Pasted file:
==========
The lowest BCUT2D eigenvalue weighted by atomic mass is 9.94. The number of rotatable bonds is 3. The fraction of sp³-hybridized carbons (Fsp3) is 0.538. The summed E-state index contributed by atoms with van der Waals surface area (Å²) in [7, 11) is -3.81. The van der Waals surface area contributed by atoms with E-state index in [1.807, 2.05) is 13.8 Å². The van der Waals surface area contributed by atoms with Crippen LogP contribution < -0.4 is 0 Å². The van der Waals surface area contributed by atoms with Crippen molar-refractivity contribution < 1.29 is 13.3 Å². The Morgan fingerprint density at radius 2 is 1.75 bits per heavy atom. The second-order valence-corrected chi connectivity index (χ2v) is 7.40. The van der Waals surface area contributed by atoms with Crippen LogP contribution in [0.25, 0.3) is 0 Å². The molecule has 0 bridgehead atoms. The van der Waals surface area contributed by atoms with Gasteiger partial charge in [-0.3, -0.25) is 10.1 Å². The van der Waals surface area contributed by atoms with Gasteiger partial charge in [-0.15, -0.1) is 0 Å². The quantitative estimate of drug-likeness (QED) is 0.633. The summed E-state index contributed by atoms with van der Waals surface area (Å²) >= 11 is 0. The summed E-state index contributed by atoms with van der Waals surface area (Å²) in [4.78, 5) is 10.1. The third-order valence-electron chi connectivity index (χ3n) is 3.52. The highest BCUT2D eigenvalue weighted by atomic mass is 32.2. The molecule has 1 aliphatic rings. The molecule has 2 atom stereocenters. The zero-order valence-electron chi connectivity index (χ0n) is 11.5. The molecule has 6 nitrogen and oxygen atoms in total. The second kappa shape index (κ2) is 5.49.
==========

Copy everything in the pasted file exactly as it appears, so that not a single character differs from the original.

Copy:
The lowest BCUT2D eigenvalue weighted by atomic mass is 9.94. The number of rotatable bonds is 3. The fraction of sp³-hybridized carbons (Fsp3) is 0.538. The summed E-state index contributed by atoms with van der Waals surface area (Å²) in [7, 11) is -3.81. The van der Waals surface area contributed by atoms with E-state index in [1.807, 2.05) is 13.8 Å². The van der Waals surface area contributed by atoms with Crippen LogP contribution < -0.4 is 0 Å². The van der Waals surface area contributed by atoms with Crippen molar-refractivity contribution < 1.29 is 13.3 Å². The Morgan fingerprint density at radius 2 is 1.75 bits per heavy atom. The second-order valence-corrected chi connectivity index (χ2v) is 7.40. The van der Waals surface area contributed by atoms with Crippen LogP contribution in [0.25, 0.3) is 0 Å². The molecule has 0 bridgehead atoms. The van der Waals surface area contributed by atoms with Gasteiger partial charge in [-0.3, -0.25) is 10.1 Å². The van der Waals surface area contributed by atoms with Gasteiger partial charge in [-0.15, -0.1) is 0 Å². The quantitative estimate of drug-likeness (QED) is 0.633. The summed E-state index contributed by atoms with van der Waals surface area (Å²) >= 11 is 0. The summed E-state index contributed by atoms with van der Waals surface area (Å²) in [4.78, 5) is 10.1. The third-order valence-electron chi connectivity index (χ3n) is 3.52. The highest BCUT2D eigenvalue weighted by atomic mass is 32.2. The molecule has 1 aliphatic rings. The molecule has 2 atom stereocenters. The zero-order valence-electron chi connectivity index (χ0n) is 11.5. The molecule has 6 nitrogen and oxygen atoms in total. The second kappa shape index (κ2) is 5.49.